Dr. Schneider’s number one goal and priority with the office was that it fit seamlessly into the community and would feel comfortable to the wide array of patients who live in the area, from the young families to those who have been there for 50+ years, as well as the young professionals who work downtown. She achieved that atmosphere with a light, airy and welcoming style brought to life from her Pinterest boards. “It’s a space where people can walk in and not feel intimidated. They can have some fun looking at glasses.” Since Milwaukee is situated on a giant lake, she wanted Eyes on the Lake to exude that “feeling of being relaxed and hanging out by the lake.”
The Bay View area of town where the practice is located is very artsy, so Dr. Schneider wanted to tap into the local scene by offering her wall space to local artists. It’s a rotating display, and she doesn’t charge the artists anything to display their work. “It makes our space look beautiful,” she says. There’s a QR code listed for each artist so that patients or customers can purchase the art, as well.
MEET DONNA, THE VENDING MACHINE
Another unique addition to the practice is “Donna,” a refurbished vending machine that Dr. Schneider added to the practice. She painted it to give it a fun and funky 1970s vibe. Inside is an array of featured products from eye drops to eye cleaning products, vitamins, lid wipes, doggie sunglasses and even quirky car air fresheners from local artists. “There’s a little bit of everything to make it fun.”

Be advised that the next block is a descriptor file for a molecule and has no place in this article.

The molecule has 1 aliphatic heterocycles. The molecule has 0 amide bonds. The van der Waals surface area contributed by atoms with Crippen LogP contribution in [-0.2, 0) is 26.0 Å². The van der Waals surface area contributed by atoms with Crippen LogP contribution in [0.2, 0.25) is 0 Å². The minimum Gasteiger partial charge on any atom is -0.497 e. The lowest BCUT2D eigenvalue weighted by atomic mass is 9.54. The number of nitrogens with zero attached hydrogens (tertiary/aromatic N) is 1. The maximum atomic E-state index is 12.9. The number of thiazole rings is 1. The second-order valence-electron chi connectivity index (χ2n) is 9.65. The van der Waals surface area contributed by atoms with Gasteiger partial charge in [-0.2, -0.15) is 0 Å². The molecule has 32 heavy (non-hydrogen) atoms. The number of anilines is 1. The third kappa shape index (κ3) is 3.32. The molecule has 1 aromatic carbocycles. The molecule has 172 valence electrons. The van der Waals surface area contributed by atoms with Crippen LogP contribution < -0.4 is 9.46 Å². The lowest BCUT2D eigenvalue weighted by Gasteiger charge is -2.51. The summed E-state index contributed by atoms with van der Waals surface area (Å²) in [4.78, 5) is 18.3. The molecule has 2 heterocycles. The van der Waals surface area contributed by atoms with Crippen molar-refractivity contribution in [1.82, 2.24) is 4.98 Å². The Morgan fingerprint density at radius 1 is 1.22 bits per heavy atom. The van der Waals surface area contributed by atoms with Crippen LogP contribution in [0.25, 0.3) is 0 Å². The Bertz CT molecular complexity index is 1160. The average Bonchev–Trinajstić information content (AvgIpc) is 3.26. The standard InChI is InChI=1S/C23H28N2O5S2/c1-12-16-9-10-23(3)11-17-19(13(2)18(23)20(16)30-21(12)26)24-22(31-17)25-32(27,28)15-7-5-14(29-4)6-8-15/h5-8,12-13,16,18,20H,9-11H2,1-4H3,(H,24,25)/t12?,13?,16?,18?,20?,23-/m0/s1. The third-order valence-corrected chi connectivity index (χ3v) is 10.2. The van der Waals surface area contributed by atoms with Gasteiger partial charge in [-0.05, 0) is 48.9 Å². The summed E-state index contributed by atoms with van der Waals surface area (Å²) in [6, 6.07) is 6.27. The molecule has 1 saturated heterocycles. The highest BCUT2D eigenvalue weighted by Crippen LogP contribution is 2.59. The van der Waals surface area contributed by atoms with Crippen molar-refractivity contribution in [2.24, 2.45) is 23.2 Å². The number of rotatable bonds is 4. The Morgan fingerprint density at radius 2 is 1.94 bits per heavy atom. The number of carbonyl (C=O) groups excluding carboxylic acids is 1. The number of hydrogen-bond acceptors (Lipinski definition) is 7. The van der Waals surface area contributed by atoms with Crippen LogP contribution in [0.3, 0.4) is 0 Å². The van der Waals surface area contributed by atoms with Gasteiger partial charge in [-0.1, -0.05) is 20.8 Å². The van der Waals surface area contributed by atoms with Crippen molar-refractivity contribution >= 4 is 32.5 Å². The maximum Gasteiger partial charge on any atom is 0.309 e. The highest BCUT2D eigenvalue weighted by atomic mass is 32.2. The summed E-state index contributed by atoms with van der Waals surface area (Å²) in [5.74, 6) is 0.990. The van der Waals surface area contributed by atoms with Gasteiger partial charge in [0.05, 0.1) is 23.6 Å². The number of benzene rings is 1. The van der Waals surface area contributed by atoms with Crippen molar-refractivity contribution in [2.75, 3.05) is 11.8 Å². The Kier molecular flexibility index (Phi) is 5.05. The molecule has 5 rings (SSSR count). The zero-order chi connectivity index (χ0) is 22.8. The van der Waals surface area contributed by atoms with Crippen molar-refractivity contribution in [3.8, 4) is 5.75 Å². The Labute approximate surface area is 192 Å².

Dr. Schneider wanted to start lean, but she knew there was value in having two exam lanes, even if they weren’t both furnished right away. She hopes to eventually add another doctor to the practice. A third room is dedicated to dry eye treatment.
Her technology wish list when opening the practice included optomap instrumentation for retinal photography, as well as meibography and anterior segment camera for managing dry eye. After a few months open, she’s added Blephex treatments. She also plans to bring in radiofrequency treatments as she builds this segment of the practice.
SPREADING THE WORD
The local chamber of commerce has done some advertising for the practice, and they helped celebrate the office’s grand opening in November. She’s also dropped off gift baskets for local small businesses and delivered packets to other health care professionals in the area to let them know she’s available for their referrals.
For now, Dr. Schneider is seeing patients on Mondays, Tuesdays, Fridays and Saturdays, and she works a part-time telehealth position on Thursdays, an opportunity with great flexibility as she builds up her patient base at Eyes on the Lake. She started with one full-time optician, and by the end of 2022, she had hired a full-time front desk staff member, as well.
Dr. Schneider encourages her colleagues with this dream of ownership to go for it. She’s grateful to her colleagues in the profession who were supportive and helpful through the process. She also gives thanks to her consultants from iCare Advisors who opened her eyes to everything she didn’t know, saved her money and answered her questions.
She offers some of her own advice for the journey. “Be comfortable being uncomfortable. If you want to do it, go all in and do it. It’s only been a few months open, but I feel so happy that I did it, and I don’t have a single regret.”